In 71 games, Spezza racked up a decent 12 goals and 13 assists for 25 points this season, albeit averaging the lowest ice time of his career at just 10:45 per game while occasionally watching from the press box as a healthy scratch. 

The veteran's foot speed also seemed a half-step behind what it had been before, with the Leafs' fourth line of Spezza, Wayne Simmonds, and one of Kyle Clifford, Colin Blackwell, or Nick Abbruzzese routinely finding themselves out-shot and out-chanced at even-strength. 

That isn't to say there weren't bright spots in Spezza's game this season. His shot looked as deadly as ever while his 12 goals were the most he's scored since the 2016-17 season when he was still in Dallas. 

Toronto's fourth-line as a whole might have typically been out-gunned on a nightly basis, but Spezza was the clear bright spot among the trio, finishing the year with a 52.02 percent share of his team's expected goals and a 52.71 percent share of their scoring chances at even-strength, all while winning nearly 54 percent of his draws, including 56.79 percent in the offensive zone. 

In a sport in which the margins separating victory and defeat are smaller than ever, the Leafs saw the ice tilt in their favor -- albeit slightly -- whenever Spezza happened to be on it. 

That, given his bottom-six usage and minuscule cap hit, has value. Perhaps just enough to bring him back for a fourth kick at the can. 

Making the financials work will be tough, though. Really tough. 

Heading into the offseason, the Maple Leafs sit with just over $11 million in cap space to re-sign any combination of Jack Campbell, Mark Giordano, Ilya Mikheyev, Colin Blackwell, and Ilya Lyubushkin. And those are just the UFAs on the docket, with restricted free agents Ondrej Kase, Pierre Engvall, Timothy Liljegren, and Rasmus Sandin all likely commanding raises of their own, as well.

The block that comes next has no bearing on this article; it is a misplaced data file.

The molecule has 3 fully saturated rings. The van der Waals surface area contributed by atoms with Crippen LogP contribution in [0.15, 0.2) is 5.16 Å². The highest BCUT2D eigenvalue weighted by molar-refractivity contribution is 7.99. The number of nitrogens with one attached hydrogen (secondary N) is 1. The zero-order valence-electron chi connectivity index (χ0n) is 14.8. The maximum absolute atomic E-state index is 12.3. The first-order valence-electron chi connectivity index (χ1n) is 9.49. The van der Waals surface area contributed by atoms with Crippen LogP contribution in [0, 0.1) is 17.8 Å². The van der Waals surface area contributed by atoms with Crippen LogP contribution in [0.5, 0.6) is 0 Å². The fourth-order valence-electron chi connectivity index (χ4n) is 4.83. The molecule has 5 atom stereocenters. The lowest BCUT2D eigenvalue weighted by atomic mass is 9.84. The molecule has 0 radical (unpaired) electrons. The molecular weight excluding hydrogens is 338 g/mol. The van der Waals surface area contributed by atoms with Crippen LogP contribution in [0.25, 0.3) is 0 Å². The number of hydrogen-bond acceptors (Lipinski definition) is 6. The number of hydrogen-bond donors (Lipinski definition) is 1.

Clearly, the money doesn't match. Not in the roster's current state, at least. And while Spezza is a respected veteran who would probably play for free if the CBA allowed it, he's not Dubas' top priority right now. 

That, however, gives both sides the luxury of time. 

Spezza admitted that he wasn't ready to parse through his future quite yet on Tuesday, telling reporters, “I’m a little lost right now, to be honest.” 

And that's perfectly understandable. Game 7 is only four days old and the sting of defeat is certainly still pretty raw. But if Dubas does see a role for Spezza on the team next season, it's not like he's going anywhere. That gives Dubas time to shuffle the pieces around to make it work, with priority number one being to find a dumping ground for Petr Mrazek's albatross $3.8 million cap hit, along with, perhaps, moving on from Wayne Simmonds, who is under contract for next season but whose role seems largely redundant if Spezza were to return. 

Everything is in flux at the moment. That's what a shocking defeat will do to a team. 

But the Maple Leafs' adoration for Spezza within their building is as certain as ever. And if the fit makes sense, it's hard not to believe the front office will do what's necessary to give him one final shot.